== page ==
Question: A witness may be qualified as an expert based on:
A. Knowledge or education, but not experience alone.
B. Skill, but not training alone.
C. Knowledge, skill, experience, training, or education.
D. Whether a witness qualifies as an expert is determined by the judge and jury.
E. A nurse may equally offer expert testimony in a medical malpractice case.
Answer: C. In a malpractice trial, the plaintiff has to show via expert medical testimony that the defendant doctor has breached the standard of care. Court rules of evidence dictate that the expert must possess “the knowledge, skill, experience, training, or education” necessary for establishing that standard. These qualification criteria are not overly restrictive, and evidence is admissible so long as it is relevant and reliable. However, lay testimony usually is insufficient to define the standard of care, unless it falls under the “common knowledge” exception (res ipsa loquitur). The judge, not the jury, makes these determinations.
The expert’s proffered standard must take into account the circumstances of the case and the qualifications of the defendant-doctor. For example, in litigated cases involving diabetic complications, the courts have disallowed using an internist’s standard for a general practitioner, or an endocrinologist’s standard for an internist.
A qualified doctor rather than a nurse or an allied health professional usually will serve as the expert, although doctors have been allowed to testify outside their specialty, for example, an internist with subspecialty training in infectious diseases was qualified as a plaintiff expert in a stroke case. However, Arizona has a recent statute, ARS ?12-2604 (A), which requires a medical expert to be a specialist who is actively practicing or teaching in that area of medicine. The state Court of Appeals held that this violated the separation of powers doctrine (conflicting with Arizona Rule of Evidence 702), but the Supreme Court of Arizona subsequently reversed and reinstated the law, which makes it more difficult to qualify as a medical expert in an Arizona courtroom.
Most malpractice lawyers have a listing of available experts, derived from past experiences, contacts, or word-of-mouth recommendations. Some plaintiff organizations have access to willing medical experts, and ads in the media and legal journals identify doctors wishing to act as experts. Attorneys generally seek experts who communicate well. How the jury perceives the expert is crucial. Qualifications might be what are initially assessed, but communication skills, credibility, and demeanor can matter more.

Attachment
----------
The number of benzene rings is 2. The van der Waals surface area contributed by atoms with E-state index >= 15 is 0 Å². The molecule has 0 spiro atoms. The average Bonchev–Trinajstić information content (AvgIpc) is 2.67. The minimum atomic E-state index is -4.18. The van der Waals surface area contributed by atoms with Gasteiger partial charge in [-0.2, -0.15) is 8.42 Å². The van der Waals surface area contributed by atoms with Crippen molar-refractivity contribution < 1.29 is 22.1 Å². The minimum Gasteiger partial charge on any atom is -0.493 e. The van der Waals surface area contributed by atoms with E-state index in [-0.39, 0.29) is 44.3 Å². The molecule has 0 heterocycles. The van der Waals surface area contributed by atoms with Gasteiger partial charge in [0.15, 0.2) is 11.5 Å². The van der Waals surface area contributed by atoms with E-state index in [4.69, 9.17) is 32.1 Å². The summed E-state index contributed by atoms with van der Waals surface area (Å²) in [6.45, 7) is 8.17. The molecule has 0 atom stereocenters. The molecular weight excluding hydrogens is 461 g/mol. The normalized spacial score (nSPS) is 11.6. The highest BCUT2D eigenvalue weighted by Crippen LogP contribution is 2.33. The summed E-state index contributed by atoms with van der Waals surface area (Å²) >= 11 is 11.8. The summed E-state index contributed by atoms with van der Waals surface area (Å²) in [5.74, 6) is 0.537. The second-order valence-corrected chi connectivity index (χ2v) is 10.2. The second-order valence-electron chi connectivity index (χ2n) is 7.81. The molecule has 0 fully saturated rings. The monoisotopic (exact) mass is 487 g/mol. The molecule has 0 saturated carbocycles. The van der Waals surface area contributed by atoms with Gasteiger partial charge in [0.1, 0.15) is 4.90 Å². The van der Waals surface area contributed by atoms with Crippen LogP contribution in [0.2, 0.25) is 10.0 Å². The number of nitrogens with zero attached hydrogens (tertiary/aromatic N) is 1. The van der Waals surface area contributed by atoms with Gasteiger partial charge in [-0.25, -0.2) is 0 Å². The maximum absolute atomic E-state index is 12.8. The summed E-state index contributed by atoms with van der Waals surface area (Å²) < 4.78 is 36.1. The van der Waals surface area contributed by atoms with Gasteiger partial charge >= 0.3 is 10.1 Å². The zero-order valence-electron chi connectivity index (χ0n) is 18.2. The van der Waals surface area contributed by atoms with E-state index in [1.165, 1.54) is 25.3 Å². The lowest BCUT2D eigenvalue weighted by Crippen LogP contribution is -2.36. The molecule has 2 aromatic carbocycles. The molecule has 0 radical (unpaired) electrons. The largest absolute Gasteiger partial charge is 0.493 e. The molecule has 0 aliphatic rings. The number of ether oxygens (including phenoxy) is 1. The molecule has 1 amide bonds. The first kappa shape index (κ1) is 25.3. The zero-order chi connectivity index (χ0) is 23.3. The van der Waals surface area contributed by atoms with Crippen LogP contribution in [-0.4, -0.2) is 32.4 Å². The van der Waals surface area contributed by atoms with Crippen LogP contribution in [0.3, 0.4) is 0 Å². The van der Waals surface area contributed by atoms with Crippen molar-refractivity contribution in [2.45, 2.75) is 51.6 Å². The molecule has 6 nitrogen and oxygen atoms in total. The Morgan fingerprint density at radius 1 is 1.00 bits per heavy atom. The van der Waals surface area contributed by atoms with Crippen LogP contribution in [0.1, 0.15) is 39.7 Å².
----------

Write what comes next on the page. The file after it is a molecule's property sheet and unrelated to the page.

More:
Can a physician be forced to testify as an expert?
The Wisconsin Supreme Court has held that whereas a treating physician might be required to provide expert testimony regarding the care of his/her own patient, he/she cannot be forced to give expert testimony regarding the standard of care of another physician’s patient unless the judge has determined that there are compelling circumstances. Additionally, there must be reasonable compensation and no requirement to do additional preparation in order to provide expert testimony.
The reimbursement rate for an expert varies widely, usually in the range of $200-$500/hour for review work. These figures are of course higher for depositions and live testimony in open court. A Colorado court has held that a deposition fee of $2,000/hour was grossly excessive, and a New Jersey federal magistrate judge characterized a neurosurgeon’s charge of $7,000 for 2 hours of deposition as “near to being extortionate.” In Europe, expert witnesses are appointed by the courts, and are compensated according to a standard fee schedule.
In 1995, the American College of Cardiology put forth seven criteria for expert witnesses. Of particular import is criterion seven, which states: “Expert witness testimony should be fair, thorough, and objective. It should not exclude any relevant information that has a bearing on the case.” Various other medical associations and malpractice insurers have published similar guidelines for those asked to testify as experts.
The American Medical Association considers providing expert medical testimony to be analogous to the practice of medicine. It has this to say about the ethical responsibilities of medical experts: “ ... they should have recent and substantive experience or knowledge in the area in which they testify, and be committed to evaluating cases objectively and to providing an independent opinion. ... Physician testimony must not be influenced by financial compensation; for example, it is unethical for a physician to accept compensation that is contingent upon the outcome of litigation.”
Finally, in Austin vs. American Association of Neurological Surgeons, the seventh U.S. Circuit Court of Appeals reaffirmed an association’s right to discipline a physician for improper medical testimony. The case involved a Detroit neurosurgeon who testified for the plaintiff against a fellow association member who allegedly caused permanent recurrent laryngeal nerve damage following an anterior cervical fusion. The court wrote, “There is a great deal of skepticism about expert evidence. It is well known that expert witnesses are often paid very handsome fees, and common sense suggests that a financial stake can influence an expert’s testimony, especially when the testimony is technical and esoteric and hence difficult to refute in terms intelligible to judges and jurors. More policing of expert witnessing is required, not less.”